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In case you missed them, here are some articles from May of particular interest to R users:

Billions of geotagged Tweets create a beautiful map of the world when plotted with the ggmap package.

I've been on the hunt for new music recently, and I'm enjoying Daft Punk's latest album, Random Access Memories. The disco vibe that runs through the album is refreshing, so this fan-made music video is just perfect. It sets the music "Lose Yourself to Dance" to scenes from the 70's TV classic Soul Train:

 

I grew up in Australia, where I learned to speak English. Or so I thought: when I moved overseas to the UK, and especially when I moved to the States, I soon learned these are distinct cultures separated by a common language. Words which I previously had no context for being different anywhere else, such as "runners" ("sneakers"), "lemonade" (Sprite — is there even a generic name for this?) and "rubber" (eraser), were met with blank stares, confusion or even guffaws. 

The results of the 2013 KDNuggets software poll are in, with RapidMiner and R in a near-tie for first place. Of a record 1880 respondents, 737 reported using Rapid-I RapidMiner/RapidAnalytics, and 704 reported using R. Excel came in third: with 527 respondents, it was the lone commercial tool in the top 5. You can see the top 10 responses in the table below.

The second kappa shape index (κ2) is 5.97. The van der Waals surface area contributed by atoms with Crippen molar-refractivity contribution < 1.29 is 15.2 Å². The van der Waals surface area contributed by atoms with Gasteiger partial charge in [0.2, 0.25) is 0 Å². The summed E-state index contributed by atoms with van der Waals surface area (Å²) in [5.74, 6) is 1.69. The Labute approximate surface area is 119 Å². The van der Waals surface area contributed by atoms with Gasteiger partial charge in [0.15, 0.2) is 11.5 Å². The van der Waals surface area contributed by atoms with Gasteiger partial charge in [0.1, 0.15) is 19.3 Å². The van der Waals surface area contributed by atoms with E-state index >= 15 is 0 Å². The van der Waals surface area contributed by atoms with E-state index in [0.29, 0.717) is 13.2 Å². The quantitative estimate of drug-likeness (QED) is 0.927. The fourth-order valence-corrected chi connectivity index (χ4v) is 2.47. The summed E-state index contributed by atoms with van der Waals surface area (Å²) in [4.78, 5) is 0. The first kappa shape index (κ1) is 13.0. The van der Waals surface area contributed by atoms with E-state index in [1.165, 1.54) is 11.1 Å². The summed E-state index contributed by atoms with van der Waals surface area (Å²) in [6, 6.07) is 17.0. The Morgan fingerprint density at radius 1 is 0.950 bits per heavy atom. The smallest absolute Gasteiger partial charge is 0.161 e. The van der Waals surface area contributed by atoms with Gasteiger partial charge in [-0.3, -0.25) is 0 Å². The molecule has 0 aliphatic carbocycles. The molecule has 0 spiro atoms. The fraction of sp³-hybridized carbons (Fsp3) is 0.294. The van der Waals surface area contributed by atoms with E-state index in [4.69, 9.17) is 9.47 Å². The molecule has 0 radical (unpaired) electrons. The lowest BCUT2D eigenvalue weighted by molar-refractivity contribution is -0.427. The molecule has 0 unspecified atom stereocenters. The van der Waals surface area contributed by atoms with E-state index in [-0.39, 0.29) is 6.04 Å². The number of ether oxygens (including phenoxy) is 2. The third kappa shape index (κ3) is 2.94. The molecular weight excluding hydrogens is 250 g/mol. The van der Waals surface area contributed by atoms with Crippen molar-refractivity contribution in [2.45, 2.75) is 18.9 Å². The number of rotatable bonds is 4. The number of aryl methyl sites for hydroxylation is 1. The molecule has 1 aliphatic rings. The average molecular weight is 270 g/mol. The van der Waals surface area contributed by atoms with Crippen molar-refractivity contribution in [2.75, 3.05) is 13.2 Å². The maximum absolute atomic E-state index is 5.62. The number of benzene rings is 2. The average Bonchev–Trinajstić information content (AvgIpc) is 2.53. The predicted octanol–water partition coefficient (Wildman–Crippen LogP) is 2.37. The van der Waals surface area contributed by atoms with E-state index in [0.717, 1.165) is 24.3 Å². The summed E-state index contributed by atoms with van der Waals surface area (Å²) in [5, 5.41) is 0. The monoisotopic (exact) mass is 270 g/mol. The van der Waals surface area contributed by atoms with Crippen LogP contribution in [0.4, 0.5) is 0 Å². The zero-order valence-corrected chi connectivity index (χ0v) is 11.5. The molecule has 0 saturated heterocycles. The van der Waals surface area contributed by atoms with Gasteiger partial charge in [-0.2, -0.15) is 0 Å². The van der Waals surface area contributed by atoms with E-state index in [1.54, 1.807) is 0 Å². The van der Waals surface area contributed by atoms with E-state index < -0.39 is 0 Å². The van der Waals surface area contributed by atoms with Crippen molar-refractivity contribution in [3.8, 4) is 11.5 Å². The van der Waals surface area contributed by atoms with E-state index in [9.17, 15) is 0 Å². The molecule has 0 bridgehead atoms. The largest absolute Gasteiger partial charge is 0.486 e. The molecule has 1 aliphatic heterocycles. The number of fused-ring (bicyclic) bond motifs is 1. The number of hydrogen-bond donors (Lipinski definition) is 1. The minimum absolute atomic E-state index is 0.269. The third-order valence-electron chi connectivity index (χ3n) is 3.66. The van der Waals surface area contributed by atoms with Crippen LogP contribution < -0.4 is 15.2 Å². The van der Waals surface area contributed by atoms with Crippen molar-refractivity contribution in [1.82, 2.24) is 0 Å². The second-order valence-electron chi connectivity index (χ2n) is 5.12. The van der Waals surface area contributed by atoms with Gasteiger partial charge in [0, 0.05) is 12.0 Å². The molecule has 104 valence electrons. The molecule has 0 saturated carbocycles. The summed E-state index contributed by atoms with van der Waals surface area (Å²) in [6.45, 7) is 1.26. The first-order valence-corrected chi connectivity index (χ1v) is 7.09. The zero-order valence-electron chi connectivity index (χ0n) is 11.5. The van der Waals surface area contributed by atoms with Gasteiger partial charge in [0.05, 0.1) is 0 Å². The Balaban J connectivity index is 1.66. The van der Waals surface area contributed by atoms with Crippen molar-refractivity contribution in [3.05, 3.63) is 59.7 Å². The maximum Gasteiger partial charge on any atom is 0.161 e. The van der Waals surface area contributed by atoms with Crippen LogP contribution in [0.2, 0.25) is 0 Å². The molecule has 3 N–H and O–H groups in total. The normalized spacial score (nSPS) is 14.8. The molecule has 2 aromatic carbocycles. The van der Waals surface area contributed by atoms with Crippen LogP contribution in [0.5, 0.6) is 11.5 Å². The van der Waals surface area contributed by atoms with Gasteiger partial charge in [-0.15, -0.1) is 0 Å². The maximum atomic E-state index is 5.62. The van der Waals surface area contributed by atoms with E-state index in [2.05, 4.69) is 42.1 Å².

Today, Singapore is an Asian hub for computing infrastructure and a leader in Big Data development. So we're proud to announce in conjunction with Dell and Intel the launch of a new Big Data Innovation center located at the Dell Solution Center in Singapore.

If you're thinking about starting a project (for example, a report or paper) using the R language for analysis, the Nice R code blog has some great advice. Following the principles of reproducible research, Macquarie University postdocs Rich FitzJohn and Daniel Falster suggest:

What happens when you plot billions of geotagged Tweets on a map? You can see the arteries of the world. Here's Europe:

by Joseph Rickert

In a post last week, I offered some first impressions about R/Finance 2013. Apparently, I was way off in estimating that 30% of the attendees were academics. The R/Finance organizers were quick to point out that percentage of academics attending the conference has been a constant 10% over the years; and this year was no different. Why is this important?